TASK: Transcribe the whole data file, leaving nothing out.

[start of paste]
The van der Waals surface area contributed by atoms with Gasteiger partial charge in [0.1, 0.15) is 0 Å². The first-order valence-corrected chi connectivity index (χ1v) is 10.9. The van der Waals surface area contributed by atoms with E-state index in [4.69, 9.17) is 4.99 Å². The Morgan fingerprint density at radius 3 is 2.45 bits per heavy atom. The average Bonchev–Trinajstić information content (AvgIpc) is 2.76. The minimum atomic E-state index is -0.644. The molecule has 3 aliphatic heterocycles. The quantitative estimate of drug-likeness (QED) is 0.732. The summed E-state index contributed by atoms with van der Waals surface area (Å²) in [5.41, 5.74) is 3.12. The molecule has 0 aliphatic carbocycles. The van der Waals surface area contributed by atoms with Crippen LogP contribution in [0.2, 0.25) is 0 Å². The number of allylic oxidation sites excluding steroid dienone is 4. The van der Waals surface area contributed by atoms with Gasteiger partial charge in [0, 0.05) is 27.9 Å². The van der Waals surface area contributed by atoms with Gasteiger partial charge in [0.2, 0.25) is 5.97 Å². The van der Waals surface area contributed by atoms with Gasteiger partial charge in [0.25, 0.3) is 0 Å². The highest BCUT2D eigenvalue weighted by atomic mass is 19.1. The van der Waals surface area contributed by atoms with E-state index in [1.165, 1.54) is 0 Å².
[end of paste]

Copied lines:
The van der Waals surface area contributed by atoms with Gasteiger partial charge in [0.1, 0.15) is 0 Å². The first-order valence-corrected chi connectivity index (χ1v) is 10.9. The van der Waals surface area contributed by atoms with E-state index in [4.69, 9.17) is 4.99 Å². The Morgan fingerprint density at radius 3 is 2.45 bits per heavy atom. The average Bonchev–Trinajstić information content (AvgIpc) is 2.76. The minimum atomic E-state index is -0.644. The molecule has 3 aliphatic heterocycles. The quantitative estimate of drug-likeness (QED) is 0.732. The summed E-state index contributed by atoms with van der Waals surface area (Å²) in [5.41, 5.74) is 3.12. The molecule has 0 aliphatic carbocycles. The van der Waals surface area contributed by atoms with Crippen LogP contribution in [0.2, 0.25) is 0 Å². The number of allylic oxidation sites excluding steroid dienone is 4. The van der Waals surface area contributed by atoms with Gasteiger partial charge in [0, 0.05) is 27.9 Å². The van der Waals surface area contributed by atoms with Gasteiger partial charge in [0.2, 0.25) is 5.97 Å². The van der Waals surface area contributed by atoms with Gasteiger partial charge in [0.25, 0.3) is 0 Å². The highest BCUT2D eigenvalue weighted by atomic mass is 19.1. The van der Waals surface area contributed by atoms with E-state index in [1.165, 1.54) is 0 Å².